UNIBusiness security analysis class uses Krause Fund to learn real-world trading tools
It’s hard to replicate the feeling of investing in a real portfolio made up of real money. At UNIBusiness, the Krause Fund provides an opportunity for students to do exactly that.
It started more than two decades ago, when Bill Krause, the founder of Kum and Go, donated $100,000 to four universities, including UNI, hoping to see them compete on performance. Over the years, interest waned. But in fall 2018, UNI sold the index fund with the purpose of starting a portfolio invested in by students.
Justin Lallemand, assistant professor of finance, teaches the security analysis course, which is heavily focused on pitching stock investments for the Krause Fund. First, students learn investment management tools, sharpen them through two short presentations before making a final stock pitch/recommendation at the end of the semester. At the end of the class, six stocks recommended by students are added to the portfolio.
“I think the fund is tremendously important to those students considering investments, even if it isn't necessarily on the equities side,” Lallemand said. “First of all, it's very motivating and fun to be a part of the process, and personally it's my favorite class, especially when I see that motivation. What students seem to really pick up on is how messy the process can be using a real-world example.”
For example, students sometimes run into accounting that isn’t as clear as a classroom scenario, which can affect a valuation model and alter predictions. This helps them understand the qualitative side of trading, rather than just looking at numbers.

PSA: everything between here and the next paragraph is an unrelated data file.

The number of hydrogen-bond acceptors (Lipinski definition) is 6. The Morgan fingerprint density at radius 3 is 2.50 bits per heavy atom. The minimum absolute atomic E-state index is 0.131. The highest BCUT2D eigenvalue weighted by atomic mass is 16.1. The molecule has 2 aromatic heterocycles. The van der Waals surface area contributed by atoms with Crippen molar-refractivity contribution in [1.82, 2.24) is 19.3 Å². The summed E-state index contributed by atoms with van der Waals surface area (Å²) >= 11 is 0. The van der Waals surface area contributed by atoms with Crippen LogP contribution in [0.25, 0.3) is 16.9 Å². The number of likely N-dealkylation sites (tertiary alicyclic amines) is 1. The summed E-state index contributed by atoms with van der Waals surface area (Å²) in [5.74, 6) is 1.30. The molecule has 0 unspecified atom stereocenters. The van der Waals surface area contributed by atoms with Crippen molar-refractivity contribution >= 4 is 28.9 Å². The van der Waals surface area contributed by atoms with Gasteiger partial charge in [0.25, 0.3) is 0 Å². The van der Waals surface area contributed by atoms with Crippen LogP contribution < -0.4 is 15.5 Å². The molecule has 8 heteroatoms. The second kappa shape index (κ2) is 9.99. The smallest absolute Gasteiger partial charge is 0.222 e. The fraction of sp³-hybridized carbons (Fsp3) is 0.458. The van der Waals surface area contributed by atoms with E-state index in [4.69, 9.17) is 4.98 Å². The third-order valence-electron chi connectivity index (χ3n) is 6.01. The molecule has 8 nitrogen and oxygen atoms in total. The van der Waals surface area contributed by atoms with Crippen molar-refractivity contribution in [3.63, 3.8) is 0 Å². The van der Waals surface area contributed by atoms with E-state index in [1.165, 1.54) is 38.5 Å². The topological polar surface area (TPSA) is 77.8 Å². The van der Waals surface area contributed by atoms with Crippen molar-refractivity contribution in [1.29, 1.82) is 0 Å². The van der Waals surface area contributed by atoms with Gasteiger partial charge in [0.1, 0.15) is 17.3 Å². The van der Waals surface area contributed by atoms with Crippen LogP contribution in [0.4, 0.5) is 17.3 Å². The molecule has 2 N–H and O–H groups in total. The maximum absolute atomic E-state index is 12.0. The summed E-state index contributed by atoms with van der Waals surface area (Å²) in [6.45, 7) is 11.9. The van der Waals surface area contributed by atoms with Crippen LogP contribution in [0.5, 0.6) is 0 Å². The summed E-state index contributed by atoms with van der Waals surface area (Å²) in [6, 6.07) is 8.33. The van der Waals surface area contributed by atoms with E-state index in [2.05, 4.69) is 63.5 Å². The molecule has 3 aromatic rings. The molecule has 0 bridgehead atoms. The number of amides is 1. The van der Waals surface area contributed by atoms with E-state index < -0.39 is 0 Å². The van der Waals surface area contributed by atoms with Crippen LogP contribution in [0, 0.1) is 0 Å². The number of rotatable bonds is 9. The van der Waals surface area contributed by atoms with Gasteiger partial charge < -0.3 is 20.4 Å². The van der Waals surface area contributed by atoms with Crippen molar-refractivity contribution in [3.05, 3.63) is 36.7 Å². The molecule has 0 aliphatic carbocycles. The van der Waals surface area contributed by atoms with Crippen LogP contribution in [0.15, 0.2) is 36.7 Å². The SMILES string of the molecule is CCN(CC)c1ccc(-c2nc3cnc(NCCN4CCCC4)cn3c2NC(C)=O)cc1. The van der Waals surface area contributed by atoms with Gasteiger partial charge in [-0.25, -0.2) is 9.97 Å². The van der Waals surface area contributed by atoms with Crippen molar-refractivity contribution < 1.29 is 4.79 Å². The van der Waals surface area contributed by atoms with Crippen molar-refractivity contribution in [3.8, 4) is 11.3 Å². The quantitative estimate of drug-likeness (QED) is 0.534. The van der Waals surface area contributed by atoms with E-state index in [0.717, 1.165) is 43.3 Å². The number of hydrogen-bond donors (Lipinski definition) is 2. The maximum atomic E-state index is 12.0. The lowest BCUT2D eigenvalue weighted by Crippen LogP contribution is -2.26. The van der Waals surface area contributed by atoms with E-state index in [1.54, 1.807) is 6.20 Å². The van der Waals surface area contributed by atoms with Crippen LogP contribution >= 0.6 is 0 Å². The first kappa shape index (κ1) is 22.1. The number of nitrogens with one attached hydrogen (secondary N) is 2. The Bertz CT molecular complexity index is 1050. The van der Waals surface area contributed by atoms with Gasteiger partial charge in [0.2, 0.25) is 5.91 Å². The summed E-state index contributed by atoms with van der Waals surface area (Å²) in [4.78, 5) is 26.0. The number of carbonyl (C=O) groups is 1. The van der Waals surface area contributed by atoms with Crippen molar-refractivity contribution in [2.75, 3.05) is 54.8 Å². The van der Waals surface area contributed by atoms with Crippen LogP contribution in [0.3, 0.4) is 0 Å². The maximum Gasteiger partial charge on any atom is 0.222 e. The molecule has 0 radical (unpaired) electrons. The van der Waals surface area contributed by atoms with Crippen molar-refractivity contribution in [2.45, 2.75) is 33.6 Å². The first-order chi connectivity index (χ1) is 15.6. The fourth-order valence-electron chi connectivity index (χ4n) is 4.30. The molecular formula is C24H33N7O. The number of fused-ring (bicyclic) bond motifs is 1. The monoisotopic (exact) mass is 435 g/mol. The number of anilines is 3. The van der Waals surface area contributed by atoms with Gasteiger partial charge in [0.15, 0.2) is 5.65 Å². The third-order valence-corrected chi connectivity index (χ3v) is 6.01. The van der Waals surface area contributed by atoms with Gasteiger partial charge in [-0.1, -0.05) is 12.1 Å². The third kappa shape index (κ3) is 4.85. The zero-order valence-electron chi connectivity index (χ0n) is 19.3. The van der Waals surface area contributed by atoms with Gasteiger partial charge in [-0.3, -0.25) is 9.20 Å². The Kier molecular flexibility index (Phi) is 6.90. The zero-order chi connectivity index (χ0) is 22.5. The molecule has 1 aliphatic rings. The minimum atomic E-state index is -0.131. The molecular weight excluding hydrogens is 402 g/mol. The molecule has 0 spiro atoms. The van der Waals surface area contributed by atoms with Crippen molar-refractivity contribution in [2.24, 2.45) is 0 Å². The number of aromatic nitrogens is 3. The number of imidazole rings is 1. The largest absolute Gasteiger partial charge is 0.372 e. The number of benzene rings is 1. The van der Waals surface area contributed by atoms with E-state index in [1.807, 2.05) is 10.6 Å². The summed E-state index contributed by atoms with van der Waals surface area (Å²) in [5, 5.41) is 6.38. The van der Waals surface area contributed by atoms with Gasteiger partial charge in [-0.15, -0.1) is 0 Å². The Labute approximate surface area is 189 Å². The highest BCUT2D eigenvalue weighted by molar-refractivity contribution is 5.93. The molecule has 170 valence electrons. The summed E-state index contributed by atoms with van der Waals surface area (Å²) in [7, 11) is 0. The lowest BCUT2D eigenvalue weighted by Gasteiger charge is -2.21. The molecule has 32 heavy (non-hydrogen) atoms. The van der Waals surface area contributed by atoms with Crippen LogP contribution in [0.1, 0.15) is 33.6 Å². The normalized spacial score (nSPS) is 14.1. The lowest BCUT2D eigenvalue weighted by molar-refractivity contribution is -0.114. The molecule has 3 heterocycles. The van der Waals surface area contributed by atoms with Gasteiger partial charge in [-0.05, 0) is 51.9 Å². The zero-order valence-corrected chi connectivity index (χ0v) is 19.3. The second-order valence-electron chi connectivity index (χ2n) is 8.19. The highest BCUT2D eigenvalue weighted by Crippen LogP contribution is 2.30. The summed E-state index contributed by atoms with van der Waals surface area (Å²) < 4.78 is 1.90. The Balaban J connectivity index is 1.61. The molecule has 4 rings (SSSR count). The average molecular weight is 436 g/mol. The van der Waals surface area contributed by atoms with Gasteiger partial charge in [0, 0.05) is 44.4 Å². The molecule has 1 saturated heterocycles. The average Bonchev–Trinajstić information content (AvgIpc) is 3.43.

The recent market volatility due to COVID-19 has given students an interesting perspective on buying and selling. Since the class doesn’t invest until after the semester is over, students might be looking at tremendous buying opportunities depending on how long the country remains closed.
Whatever the case, Lallemand said students seem to be passionate and learn real-world tools. There are even some students who check stocks long after they’ve finished the course.
“Students seem to take the task at hand much more seriously than when working on a case study, for example, as there is real money involved,” he said. “I've had students check the stock they selected and express their excitement when it outperforms — maybe with underperforming stocks I get little feedback as expected!”